Oregon Loves New York by Sally Bourrie


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Oregon Loves New York: A Story of American Unity after 9/11
Three weeks after the 9/11 terrorist attacks, when the world was afraid to get on an airplane, much less a plane to New York City, one in every 3,000 Oregonians—1,000 in all—took 62 flights to show the terrorists they didn’t win and to boost the tanking New York economy. What they found were fellow Americans who needed more than their money, they needed their hearts. The Flight for Freedom is a little-known story of Americans at their best, showing up for their fellow Americans in a time of tragedy.

The symbolic commitment to be a part of the recovery of New York from these horrible attacks meant a great deal to all New Yorkers and sent a very positive message to the entire nation. The Flight for Freedom demonstrated that people from 3,000 miles across the continent felt comfortable and safe in the streets,and that message got out in the rest of the country.
-Former New York Governor George Pataki

Oregonians of a previous age, they walked 3,000 miles to go there, despite the hardships and some fear that our forebears had. Oregonians of our time showed courage to board airplanes at a time of severe restriction and insecurity and showed with their wallets and their shoe leather that hearts were one with New Yorkers. This was a bright, shining moment for Oregon.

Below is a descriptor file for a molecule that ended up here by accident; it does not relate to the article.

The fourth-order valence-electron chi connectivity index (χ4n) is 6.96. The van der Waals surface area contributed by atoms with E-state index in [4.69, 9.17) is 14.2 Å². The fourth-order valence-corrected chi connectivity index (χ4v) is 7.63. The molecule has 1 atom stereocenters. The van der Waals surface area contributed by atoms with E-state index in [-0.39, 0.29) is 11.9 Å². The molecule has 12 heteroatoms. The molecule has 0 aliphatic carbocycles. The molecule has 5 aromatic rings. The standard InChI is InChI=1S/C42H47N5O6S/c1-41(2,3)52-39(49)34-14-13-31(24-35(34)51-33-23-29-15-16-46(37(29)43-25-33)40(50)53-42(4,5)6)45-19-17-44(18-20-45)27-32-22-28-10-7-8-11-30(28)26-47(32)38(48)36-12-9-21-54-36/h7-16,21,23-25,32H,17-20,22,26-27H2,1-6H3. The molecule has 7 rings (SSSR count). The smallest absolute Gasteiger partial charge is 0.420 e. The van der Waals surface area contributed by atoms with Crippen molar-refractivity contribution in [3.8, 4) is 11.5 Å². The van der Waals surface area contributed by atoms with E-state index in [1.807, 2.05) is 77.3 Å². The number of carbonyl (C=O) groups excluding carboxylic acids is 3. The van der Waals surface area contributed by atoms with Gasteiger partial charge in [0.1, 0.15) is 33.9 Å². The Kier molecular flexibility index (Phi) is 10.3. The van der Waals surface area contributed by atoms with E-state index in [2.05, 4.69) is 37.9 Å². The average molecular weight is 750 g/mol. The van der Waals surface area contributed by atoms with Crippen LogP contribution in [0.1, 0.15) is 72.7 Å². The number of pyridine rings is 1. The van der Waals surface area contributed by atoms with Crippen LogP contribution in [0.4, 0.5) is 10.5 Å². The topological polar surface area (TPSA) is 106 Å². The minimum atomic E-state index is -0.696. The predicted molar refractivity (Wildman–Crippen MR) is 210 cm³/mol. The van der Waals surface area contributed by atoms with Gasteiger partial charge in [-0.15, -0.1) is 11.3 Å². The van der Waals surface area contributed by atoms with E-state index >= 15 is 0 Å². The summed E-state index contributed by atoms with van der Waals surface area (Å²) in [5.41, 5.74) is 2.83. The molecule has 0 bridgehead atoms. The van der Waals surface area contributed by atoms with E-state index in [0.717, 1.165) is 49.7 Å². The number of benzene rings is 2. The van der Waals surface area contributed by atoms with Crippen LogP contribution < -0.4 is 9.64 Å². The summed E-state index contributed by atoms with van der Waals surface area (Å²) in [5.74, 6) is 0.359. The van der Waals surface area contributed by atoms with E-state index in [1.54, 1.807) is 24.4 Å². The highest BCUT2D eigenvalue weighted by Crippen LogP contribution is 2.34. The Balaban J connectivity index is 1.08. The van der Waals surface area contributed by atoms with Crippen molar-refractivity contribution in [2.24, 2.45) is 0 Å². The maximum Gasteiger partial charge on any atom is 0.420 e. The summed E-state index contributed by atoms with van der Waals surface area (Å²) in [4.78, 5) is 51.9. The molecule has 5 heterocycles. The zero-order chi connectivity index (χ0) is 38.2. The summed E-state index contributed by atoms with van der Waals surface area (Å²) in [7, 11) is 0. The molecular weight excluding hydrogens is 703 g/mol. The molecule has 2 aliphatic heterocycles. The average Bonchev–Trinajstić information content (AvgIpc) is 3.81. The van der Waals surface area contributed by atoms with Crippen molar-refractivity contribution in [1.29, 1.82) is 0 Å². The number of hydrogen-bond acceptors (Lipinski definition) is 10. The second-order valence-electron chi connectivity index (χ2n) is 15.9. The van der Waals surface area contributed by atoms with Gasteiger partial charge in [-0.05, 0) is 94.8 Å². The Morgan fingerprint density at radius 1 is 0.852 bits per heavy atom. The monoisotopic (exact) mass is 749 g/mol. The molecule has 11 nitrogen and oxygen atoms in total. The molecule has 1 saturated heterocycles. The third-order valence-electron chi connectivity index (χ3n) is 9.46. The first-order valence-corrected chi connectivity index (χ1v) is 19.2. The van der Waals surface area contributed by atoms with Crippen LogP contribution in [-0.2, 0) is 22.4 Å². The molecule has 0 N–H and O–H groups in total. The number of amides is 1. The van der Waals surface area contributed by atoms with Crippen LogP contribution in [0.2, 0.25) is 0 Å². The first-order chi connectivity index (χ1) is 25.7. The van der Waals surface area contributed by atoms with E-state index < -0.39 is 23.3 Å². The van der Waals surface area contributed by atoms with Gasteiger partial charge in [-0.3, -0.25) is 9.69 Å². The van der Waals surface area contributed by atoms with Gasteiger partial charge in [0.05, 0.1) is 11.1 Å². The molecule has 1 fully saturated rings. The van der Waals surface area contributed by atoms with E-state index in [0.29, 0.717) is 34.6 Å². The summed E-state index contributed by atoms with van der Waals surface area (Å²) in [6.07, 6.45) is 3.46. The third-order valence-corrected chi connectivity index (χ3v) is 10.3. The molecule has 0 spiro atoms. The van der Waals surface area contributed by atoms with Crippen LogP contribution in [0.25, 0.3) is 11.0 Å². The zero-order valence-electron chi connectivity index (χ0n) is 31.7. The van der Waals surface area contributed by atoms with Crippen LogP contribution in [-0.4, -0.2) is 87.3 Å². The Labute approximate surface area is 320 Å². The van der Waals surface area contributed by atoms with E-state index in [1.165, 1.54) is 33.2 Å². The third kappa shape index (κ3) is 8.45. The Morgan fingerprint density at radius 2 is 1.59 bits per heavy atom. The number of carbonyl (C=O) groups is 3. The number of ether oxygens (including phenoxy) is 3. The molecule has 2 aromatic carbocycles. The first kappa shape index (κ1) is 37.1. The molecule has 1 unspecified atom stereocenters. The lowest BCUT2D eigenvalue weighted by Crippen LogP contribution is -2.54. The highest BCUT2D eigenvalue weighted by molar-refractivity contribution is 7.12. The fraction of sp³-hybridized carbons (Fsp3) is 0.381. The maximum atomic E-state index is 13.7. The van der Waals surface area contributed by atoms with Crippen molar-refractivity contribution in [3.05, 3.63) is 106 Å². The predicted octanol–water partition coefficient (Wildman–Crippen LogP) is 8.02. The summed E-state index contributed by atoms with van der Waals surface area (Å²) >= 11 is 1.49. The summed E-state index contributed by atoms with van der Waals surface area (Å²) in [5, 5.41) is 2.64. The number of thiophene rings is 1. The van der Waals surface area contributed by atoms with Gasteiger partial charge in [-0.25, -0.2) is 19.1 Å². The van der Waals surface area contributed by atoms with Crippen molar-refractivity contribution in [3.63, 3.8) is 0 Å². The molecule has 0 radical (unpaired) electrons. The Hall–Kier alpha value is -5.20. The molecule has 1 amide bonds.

-Former Oregon Senator Gordon H. Smith

With Oregonians’ Flight for Freedom, the people of my State are standing shoulder to shoulder with the citizens of New York in an effort to make clear that no terrorist can break the American spirit. I urge all Americans to follow their example.
-Senator Ron Wyden speaking on the floor of the U.S. Senate, October 4, 2001

I came to this country sixty years ago as a refugee, an immigrant, with absolutely nothing, no hope, no future except what we’re going to make of it—and here I am leading the delegation down Fifth Avenue. And then, to see New Yorkers opening up their hearts to us. Not only did they give me something back,we were able to give them something back. It was just mind-blowing for all of us.
-Portland Mayor Vera Katz on leading the Freedom Fliers in the 2001 New York Columbus Day Parade on the anniversary of arriving in New York City as a Holocaust refugee

Something powerful happened in New York. We had a rare opportunity to experience the healing power of human-to-human contact and to honor our highest nature.
-Jan Woodruff, Portland State University Director of Marketing and Freedom Flier